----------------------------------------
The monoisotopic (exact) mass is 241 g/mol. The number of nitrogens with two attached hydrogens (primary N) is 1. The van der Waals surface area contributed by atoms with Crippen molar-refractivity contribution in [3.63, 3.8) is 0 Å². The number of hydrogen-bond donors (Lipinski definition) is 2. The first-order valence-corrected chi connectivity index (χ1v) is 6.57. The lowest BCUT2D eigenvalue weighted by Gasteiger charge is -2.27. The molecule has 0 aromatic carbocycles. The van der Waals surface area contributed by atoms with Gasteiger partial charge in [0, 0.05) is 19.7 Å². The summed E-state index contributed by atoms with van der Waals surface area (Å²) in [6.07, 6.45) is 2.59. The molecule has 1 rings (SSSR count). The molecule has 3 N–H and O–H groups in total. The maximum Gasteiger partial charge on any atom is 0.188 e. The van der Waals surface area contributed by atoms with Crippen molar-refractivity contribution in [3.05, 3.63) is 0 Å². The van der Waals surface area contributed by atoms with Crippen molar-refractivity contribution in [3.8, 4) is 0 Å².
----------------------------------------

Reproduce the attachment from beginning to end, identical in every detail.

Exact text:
The monoisotopic (exact) mass is 241 g/mol. The number of nitrogens with two attached hydrogens (primary N) is 1. The van der Waals surface area contributed by atoms with Crippen molar-refractivity contribution in [3.63, 3.8) is 0 Å². The number of hydrogen-bond donors (Lipinski definition) is 2. The first-order valence-corrected chi connectivity index (χ1v) is 6.57. The lowest BCUT2D eigenvalue weighted by Gasteiger charge is -2.27. The molecule has 0 aromatic carbocycles. The van der Waals surface area contributed by atoms with Gasteiger partial charge in [0, 0.05) is 19.7 Å². The summed E-state index contributed by atoms with van der Waals surface area (Å²) in [6.07, 6.45) is 2.59. The molecule has 1 rings (SSSR count). The molecule has 3 N–H and O–H groups in total. The maximum Gasteiger partial charge on any atom is 0.188 e. The van der Waals surface area contributed by atoms with Crippen molar-refractivity contribution in [3.05, 3.63) is 0 Å². The van der Waals surface area contributed by atoms with Crippen molar-refractivity contribution in [3.8, 4) is 0 Å².